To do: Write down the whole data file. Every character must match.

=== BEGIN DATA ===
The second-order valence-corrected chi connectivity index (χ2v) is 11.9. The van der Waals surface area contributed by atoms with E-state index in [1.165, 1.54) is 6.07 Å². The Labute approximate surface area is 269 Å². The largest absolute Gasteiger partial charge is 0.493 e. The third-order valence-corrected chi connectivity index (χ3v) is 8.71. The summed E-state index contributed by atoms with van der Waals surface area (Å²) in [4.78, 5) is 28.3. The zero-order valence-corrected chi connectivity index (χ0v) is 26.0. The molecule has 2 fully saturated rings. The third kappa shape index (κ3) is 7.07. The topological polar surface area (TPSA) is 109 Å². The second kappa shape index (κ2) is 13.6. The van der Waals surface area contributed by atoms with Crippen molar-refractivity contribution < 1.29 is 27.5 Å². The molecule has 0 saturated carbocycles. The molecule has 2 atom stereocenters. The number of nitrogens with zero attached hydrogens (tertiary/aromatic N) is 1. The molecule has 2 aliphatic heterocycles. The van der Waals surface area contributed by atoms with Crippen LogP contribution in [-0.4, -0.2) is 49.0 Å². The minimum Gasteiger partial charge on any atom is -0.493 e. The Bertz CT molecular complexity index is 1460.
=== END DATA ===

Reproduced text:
The second-order valence-corrected chi connectivity index (χ2v) is 11.9. The van der Waals surface area contributed by atoms with E-state index in [1.165, 1.54) is 6.07 Å². The Labute approximate surface area is 269 Å². The largest absolute Gasteiger partial charge is 0.493 e. The third-order valence-corrected chi connectivity index (χ3v) is 8.71. The summed E-state index contributed by atoms with van der Waals surface area (Å²) in [4.78, 5) is 28.3. The zero-order valence-corrected chi connectivity index (χ0v) is 26.0. The molecule has 2 fully saturated rings. The third kappa shape index (κ3) is 7.07. The topological polar surface area (TPSA) is 109 Å². The second kappa shape index (κ2) is 13.6. The van der Waals surface area contributed by atoms with Crippen molar-refractivity contribution < 1.29 is 27.5 Å². The molecule has 0 saturated carbocycles. The molecule has 2 atom stereocenters. The number of nitrogens with zero attached hydrogens (tertiary/aromatic N) is 1. The molecule has 2 aliphatic heterocycles. The van der Waals surface area contributed by atoms with Crippen LogP contribution in [-0.4, -0.2) is 49.0 Å². The minimum Gasteiger partial charge on any atom is -0.493 e. The Bertz CT molecular complexity index is 1460.